Accidentally, as I was following up on other topics, I found that there is a wonderful drama playing out in the Norwegian blogosphere, complete with a sobbing bride, nasty, greybearded men and a handsome football-player. OK, the football-player has very little to do with it, but he's a very good-looking accessory.
So, what happened here?
A young and beautiful woman works part-time as a journalist in an online paper, and is fashion editor and co-owner of an online magasine. At the same time she is making money on her fashion/lifestyle weblog: Fotballfrue - football wife (yeah, that's where the handsome man comes in).
So, somebody reads that she has income from a lot of different sources, and they question her ethics (and they do it while she is on a honeymoon, how rude!) in an article about fashion weblogs.
There are a lot of bloggers who have very high hit numbers, and use this commercially. Fashion blogging is "in" at the moment, and so the companies pay the young and the beautiful to let others know what they wear and use. The principle is nothing new, it's pretty much the same as sponsoring skaters while they were the "cool", or athletes, for that matter. Ohh, again, almost a reference to the handsome husband who never really enters the story!
Anyway: Some fashion bloggers do it to make money, some do it to create a name for themselves, to build their street cred. However, being a good fashion blogger takes a lot of money, in order to keep up their fresh front they need to be seen in the most interesting, newes and fanciest outfits available - and what is better than getting paid to do this, alternatively getting the products directly and free from the producers?
So far so good. But what if you are trying to build not just street cred, but actually become a journalist and an editor of a magasine? What should the smart fashion blogger do? Oh, and by the way, "journalist" isn't a title you get by getting an education and a license, like "medical doctor" or "lawyer," it's something you become if you practice journalism. So if you don't practice journalism, you are not a journalist, no matter how much education you have.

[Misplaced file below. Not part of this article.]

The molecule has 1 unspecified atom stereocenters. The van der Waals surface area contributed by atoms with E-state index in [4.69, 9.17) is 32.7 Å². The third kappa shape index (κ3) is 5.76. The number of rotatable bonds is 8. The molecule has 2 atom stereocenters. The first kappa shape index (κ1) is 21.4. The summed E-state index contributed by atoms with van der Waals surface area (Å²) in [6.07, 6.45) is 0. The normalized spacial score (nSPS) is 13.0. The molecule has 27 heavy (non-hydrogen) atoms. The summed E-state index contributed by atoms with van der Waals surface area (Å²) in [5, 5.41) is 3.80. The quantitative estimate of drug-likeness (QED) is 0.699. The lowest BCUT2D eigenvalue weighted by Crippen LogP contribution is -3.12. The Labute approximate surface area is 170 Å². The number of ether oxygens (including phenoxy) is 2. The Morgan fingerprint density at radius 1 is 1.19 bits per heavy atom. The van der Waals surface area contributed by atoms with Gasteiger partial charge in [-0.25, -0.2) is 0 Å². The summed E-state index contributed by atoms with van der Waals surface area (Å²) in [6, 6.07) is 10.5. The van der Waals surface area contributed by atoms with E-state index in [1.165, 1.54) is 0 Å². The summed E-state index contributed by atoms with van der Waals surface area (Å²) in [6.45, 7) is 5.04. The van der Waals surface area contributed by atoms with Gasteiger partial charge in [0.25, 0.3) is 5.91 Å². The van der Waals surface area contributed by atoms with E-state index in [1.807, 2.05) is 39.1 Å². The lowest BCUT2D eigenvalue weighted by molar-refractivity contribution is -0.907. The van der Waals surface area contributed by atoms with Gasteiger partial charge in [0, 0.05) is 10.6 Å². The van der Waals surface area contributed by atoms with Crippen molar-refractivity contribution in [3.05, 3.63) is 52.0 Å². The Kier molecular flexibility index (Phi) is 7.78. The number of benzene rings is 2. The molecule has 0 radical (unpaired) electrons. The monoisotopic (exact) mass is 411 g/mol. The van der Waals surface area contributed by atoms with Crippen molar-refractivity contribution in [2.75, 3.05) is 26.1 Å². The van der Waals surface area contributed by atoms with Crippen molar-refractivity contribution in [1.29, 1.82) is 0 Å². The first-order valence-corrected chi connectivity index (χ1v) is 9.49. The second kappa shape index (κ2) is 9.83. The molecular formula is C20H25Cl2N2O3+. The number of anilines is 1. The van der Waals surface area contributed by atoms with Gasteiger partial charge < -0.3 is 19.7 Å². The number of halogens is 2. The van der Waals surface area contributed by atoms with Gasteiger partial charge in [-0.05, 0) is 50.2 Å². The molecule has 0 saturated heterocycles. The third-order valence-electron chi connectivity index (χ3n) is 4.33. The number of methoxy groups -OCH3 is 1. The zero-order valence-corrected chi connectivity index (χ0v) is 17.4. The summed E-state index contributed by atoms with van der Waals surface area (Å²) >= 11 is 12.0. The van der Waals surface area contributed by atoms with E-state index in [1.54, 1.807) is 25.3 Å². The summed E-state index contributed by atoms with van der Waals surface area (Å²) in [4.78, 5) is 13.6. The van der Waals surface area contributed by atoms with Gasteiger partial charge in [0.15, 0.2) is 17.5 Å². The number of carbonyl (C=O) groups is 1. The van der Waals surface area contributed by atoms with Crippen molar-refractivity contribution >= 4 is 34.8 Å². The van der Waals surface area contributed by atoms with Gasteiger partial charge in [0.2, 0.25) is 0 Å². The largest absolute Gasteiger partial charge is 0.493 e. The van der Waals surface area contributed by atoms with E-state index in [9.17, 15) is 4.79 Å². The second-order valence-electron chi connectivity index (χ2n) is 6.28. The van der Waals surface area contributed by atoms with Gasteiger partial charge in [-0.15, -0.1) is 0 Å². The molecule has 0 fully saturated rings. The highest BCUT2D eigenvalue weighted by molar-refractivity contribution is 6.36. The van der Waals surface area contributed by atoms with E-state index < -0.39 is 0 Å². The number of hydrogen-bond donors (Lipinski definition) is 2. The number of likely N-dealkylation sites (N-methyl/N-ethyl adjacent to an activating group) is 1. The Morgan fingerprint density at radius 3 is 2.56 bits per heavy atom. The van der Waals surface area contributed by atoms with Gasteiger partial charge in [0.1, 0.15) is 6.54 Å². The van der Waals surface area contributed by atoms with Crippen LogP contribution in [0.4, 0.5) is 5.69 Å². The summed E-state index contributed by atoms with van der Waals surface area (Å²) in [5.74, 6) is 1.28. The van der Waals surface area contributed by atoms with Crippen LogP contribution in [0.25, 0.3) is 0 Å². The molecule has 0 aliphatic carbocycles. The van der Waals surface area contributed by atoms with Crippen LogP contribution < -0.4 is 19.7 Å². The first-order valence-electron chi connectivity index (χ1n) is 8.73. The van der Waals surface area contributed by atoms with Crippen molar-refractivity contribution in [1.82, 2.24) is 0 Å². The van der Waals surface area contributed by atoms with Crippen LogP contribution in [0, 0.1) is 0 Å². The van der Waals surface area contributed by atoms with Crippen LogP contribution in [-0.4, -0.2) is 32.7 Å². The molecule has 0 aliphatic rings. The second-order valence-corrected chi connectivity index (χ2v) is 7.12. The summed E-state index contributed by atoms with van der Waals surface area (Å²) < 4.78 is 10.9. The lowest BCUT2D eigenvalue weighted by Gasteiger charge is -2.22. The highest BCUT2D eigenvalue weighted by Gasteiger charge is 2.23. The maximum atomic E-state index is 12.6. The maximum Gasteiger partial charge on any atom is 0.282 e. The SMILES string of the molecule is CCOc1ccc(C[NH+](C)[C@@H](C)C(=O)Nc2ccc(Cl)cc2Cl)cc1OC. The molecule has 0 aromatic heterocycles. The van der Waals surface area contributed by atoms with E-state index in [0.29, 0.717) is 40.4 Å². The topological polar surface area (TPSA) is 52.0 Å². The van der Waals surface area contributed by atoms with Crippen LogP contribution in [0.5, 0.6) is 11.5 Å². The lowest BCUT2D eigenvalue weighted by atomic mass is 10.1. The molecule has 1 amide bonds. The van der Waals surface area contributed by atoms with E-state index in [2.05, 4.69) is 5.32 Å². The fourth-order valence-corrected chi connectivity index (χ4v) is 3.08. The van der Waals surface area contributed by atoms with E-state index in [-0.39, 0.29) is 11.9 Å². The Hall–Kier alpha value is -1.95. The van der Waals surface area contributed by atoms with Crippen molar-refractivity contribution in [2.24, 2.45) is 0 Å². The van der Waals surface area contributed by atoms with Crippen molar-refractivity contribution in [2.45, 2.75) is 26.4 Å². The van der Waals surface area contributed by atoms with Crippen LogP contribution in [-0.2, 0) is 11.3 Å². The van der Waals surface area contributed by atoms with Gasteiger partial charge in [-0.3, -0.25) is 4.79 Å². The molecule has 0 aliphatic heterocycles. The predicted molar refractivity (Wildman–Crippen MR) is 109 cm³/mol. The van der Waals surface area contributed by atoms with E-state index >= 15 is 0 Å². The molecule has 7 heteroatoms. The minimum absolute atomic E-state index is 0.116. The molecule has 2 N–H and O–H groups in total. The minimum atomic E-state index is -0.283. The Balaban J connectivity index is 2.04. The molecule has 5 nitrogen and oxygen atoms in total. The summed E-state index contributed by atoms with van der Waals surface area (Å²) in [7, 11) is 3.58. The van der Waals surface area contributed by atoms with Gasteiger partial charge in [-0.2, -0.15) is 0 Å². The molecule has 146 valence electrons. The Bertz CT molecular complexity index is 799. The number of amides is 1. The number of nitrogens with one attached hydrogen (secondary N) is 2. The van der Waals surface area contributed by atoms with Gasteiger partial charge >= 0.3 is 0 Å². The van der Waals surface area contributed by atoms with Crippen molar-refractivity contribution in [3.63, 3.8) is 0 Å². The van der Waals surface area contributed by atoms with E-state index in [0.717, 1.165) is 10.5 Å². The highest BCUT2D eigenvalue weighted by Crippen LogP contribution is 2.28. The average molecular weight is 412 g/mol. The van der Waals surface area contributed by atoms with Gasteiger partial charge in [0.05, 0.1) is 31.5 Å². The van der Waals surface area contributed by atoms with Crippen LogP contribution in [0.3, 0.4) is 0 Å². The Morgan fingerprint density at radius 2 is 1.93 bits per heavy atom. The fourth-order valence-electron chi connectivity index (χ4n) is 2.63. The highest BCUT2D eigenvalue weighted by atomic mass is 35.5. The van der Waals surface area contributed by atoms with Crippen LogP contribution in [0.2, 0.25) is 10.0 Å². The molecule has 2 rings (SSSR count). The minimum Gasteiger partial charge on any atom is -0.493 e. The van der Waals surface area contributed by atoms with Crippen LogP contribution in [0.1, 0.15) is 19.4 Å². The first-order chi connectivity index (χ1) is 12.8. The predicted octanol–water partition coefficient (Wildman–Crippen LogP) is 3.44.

The whole issue with the football wife isn't really that she writes on order for companies. The issue is that she at the same time calls herself a journalist and an editor. She acts as a marketing officer, without making that obvious in the different posts, while also trying to build the trust and reputation she needs in order to be taken seriously as a journalist. And when she is criticised she claims that blogging isn't journalism, and so she can do what she likes.
She is, in a way, right. On "fotballfrue" she is her own editor, owner and writer. As long as she doesn't harass anybody, she can write what she likes. If her business strategy is to promote objects or trends for whoever pays her (are those fake louboutins, or real?) then she can do that to her heart's content on her blog. She will gain a lot of treet cred among other fashion bloggers, and probably among her followers as well. And she is right, her blog isn't journalism.
Does that mean blogging isn't journalism? No, because if she wrote according to the standards of journalism, her blog would be journalism. Again, journalism is a practice, not a license or a stamp put on only some organisations.
Back to the drama.
The pretty young lady is a part-time stand-in for Side2.no. So she is, at best, part-time freelancing as a journalist. It's not really anybody's business how she spends her time when she's not working for them, and Side2.no can stop using her when ever they like.
And that's what really should come out of this story: she doesn't have a job, she has a pretty face, a fashion blog, and ambitions to become an editor. In a case like that, what is the smart strategy?
I find myself firmly on the side of the grey-bearded evil, which isn't so odd, since I am turning pretty grey as well. She should clean up her blogging act, and stop selling her opinions to the highest bidder. People who write commercials for pay are not welcome in the journalism union in Norway, and when journalists change jobs and go into marketing, they need to swap unions. It's how it goes. If she wants to go that way, she needs to adjust to the standards, or she will have no journalistic credibility.
However... she might not want or need it. She's young, she's pretty, and people are paying her to wear beautiful clothes. Why should she worry about journalism? But then I'd recommend that she removes the "journalist" title from her webpage. If you don't practice journalism, you aren't a journalist. If you claim you are, you will be criticised. I am sorry, really, and it's horrible that people are letting you know this while you're on your honey-moon, but that's how it is.
Oh, and have a wonderful time. Your life looks like a slice of marketing heaven.
Corrected due to Undre's comment, thanks.